Day of the Girl Child

Girls not Brides

Today, October 11, is the International Day of the Girl Child as named by the United Nations and the focus theme this year is Ending Child Marriage. As someone who makes her living celebrating marriage, I strongly believe that it’s important that every marriage is entered into willingly and lovingly. Sadly, for many young girls, this is not the case.

In developing nations, one in seven girls is forced into marriage before her 15th birthday. Some of these child brides are as young as eight years old, marrying men upwards of 20 years their senior. Child marriage is not isolated – it’s in the millions.

From the Girls Not Brides website:

Every year, an estimated 10 million girls aged under 18 are married
worldwide with little or no say in the matter. That’s more than 25,000
girls every day, or 19 every minute. In the developing world, one in
seven girls is married before her 15th birthday.

Neither physically nor emotionally ready to become wives and mothers,
these girls are at far greater risk of experiencing dangerous
complications in pregnancy and childbirth, becoming infected with
HIV/AIDS and suffering domestic violence. With little access to
education and economic opportunities, they and their families are more
likely to live in poverty.

Once a girl is married, her schooling is usually ended and she is thrust into the role of wife, housekeeper and mother. Instead of playing with dolls, they are tending babies. Child marriage robs girls of their childhood.

So what can you do?

Learn and share. Let others know about child marriage and its impact on millions of girls and their families.

Donate. Every dollar helps organizations in educating and changing the social climate to reject child marriage.  Catapult has a number of organizations dedicated to ending child marriage you can support.

Liene Stevens of Think Splendid, is credited to bringing the Day of the Girl Child and child marriage to my attention. I’d like to share the following from her blog, on how to support two great projects that help people in developing nations escape the yoke of poverty, which in turn, aids in ending child marriage:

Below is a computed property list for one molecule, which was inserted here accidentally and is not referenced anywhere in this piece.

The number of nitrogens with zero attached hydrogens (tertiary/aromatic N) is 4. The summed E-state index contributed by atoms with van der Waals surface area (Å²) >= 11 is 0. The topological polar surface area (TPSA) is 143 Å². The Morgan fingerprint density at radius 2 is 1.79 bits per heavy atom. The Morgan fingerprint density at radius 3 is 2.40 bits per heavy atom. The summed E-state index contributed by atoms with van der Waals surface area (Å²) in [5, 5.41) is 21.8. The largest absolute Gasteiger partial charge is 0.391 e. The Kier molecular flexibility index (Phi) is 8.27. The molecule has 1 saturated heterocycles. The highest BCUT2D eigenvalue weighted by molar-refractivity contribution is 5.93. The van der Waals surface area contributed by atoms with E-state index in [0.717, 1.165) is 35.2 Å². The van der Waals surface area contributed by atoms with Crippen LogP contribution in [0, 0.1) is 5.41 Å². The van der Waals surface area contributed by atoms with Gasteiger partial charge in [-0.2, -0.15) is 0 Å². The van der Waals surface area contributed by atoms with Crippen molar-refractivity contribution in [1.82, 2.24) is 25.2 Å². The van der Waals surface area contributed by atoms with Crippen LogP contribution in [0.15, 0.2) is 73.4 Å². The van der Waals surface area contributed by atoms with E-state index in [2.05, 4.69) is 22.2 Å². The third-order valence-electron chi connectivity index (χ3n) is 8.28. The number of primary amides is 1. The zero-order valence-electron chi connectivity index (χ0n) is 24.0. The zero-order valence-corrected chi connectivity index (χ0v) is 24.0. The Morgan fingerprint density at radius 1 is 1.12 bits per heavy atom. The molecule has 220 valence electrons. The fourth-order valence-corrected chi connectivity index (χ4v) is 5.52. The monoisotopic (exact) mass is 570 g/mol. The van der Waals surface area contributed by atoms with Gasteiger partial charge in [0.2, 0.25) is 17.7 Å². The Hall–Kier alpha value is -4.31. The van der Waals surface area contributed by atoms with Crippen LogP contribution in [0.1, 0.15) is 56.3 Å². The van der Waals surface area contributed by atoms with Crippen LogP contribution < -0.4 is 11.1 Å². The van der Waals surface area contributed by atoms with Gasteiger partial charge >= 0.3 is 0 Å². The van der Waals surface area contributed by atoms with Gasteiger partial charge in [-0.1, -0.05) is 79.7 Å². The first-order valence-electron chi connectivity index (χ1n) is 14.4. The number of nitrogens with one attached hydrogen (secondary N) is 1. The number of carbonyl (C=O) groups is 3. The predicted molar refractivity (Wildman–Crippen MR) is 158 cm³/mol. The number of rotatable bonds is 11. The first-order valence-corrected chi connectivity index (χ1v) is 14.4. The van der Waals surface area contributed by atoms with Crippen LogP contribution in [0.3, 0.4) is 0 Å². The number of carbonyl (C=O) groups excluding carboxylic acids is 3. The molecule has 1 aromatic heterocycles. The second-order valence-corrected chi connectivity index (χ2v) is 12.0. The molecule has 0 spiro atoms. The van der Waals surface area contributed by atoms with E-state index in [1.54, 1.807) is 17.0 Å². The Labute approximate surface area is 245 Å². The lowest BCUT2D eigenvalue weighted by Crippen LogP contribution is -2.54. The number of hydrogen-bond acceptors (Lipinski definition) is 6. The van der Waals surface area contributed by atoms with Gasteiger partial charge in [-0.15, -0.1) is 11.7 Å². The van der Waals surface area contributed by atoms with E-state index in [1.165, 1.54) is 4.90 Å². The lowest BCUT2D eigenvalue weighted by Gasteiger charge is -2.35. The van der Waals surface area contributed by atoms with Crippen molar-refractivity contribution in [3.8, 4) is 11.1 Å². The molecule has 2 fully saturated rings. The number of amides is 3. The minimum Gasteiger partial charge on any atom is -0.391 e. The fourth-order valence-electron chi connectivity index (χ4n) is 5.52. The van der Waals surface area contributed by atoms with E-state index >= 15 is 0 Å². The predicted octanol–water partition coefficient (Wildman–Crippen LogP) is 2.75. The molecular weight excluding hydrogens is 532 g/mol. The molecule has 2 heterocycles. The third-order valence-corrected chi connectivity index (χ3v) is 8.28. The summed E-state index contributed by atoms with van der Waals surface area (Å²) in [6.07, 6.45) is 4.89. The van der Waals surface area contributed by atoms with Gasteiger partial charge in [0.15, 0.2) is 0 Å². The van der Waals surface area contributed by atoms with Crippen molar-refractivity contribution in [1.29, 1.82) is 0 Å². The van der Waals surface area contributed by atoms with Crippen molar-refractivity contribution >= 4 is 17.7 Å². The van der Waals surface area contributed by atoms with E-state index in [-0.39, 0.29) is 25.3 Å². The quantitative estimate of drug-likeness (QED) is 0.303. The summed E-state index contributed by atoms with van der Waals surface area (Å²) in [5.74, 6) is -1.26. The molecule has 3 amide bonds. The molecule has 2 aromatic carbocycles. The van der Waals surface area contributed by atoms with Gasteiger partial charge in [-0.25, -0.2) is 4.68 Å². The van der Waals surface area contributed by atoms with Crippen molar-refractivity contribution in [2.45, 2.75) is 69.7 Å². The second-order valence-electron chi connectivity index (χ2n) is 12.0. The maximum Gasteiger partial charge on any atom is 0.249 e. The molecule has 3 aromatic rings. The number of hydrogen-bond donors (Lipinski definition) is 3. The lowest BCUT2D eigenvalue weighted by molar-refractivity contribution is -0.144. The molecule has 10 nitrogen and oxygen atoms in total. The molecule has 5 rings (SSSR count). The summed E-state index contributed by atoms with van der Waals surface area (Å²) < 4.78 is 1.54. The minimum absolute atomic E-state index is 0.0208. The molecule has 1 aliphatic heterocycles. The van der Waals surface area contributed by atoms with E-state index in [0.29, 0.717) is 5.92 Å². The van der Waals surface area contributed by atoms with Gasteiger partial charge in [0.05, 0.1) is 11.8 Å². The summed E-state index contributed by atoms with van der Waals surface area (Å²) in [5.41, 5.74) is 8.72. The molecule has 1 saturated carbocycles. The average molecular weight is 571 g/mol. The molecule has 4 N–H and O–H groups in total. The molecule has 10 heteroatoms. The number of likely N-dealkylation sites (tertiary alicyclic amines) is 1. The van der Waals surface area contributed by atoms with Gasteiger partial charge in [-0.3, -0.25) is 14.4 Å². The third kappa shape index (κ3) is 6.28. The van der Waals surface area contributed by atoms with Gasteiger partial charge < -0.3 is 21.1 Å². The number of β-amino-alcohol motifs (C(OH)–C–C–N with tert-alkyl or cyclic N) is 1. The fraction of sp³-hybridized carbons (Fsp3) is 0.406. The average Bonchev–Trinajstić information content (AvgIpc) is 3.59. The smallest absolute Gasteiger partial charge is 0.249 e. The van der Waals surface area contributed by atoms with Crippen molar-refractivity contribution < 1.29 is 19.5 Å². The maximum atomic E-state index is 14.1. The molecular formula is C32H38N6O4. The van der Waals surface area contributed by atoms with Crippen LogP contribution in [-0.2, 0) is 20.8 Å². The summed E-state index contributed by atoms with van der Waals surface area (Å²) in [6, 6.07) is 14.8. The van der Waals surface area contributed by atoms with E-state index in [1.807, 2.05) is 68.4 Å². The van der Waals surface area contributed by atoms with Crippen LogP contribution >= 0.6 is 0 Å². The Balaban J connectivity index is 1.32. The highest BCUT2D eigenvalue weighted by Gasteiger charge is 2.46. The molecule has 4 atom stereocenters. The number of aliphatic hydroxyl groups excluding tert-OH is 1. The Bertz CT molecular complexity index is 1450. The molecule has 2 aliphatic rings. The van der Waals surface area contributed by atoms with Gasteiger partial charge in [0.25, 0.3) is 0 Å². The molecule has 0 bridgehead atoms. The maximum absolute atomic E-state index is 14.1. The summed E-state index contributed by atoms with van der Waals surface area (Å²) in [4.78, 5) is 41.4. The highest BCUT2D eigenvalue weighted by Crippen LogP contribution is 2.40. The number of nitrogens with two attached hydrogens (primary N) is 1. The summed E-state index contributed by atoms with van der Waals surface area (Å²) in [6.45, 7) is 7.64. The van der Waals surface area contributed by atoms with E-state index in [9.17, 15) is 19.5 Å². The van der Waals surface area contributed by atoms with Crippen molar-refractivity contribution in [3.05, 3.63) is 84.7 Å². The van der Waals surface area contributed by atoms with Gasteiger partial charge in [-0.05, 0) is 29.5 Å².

Lack of access to clean water keeps the poverty cycle going, and it is
especially damning for girls. If a school doesn’t have a bathroom, then
pre-teen and teenage girls have to miss a week of school each month
because of their periods, leaving it difficult for them to catch up to
the boys in education and making it more difficult to pass the tests
required to get into college or other higher levels of schooling, making
it difficult to get better, higher paying jobs. With a higher paying
job, girls can support their families with outside means; without it the
families often use the girls as a means of support. Then the cycle
continues. Charity: Water is an organization that works to provide clean water
for communities around the world. Having access to clean water is an
important step in ending poverty and ending child marriage.

Kiva allows you to make a small loan (in increments of $25) to other entrepreneurs around the world.
When the loan is paid back, you have the option to withdraw it or
re-loan it to another entrepreneur. These loans help real people run
their businesses, allowing them to build a better life for their
families and end the cycle of poverty. You can also give Kiva giftcards,
which make great stocking stuffers or thank you gifts, and because of
the payback/re-loan model, it becomes a gift that keeps on giving. If
you’re interested in loaning specifically to people in the global wedding industry, you can find those options here.

Rather than give guests tchotchkes at your wedding, consider making a loan to Kiva or a donation to Charity:Water or Catapult instead. Helping others improve their lives is truly sharing the love.


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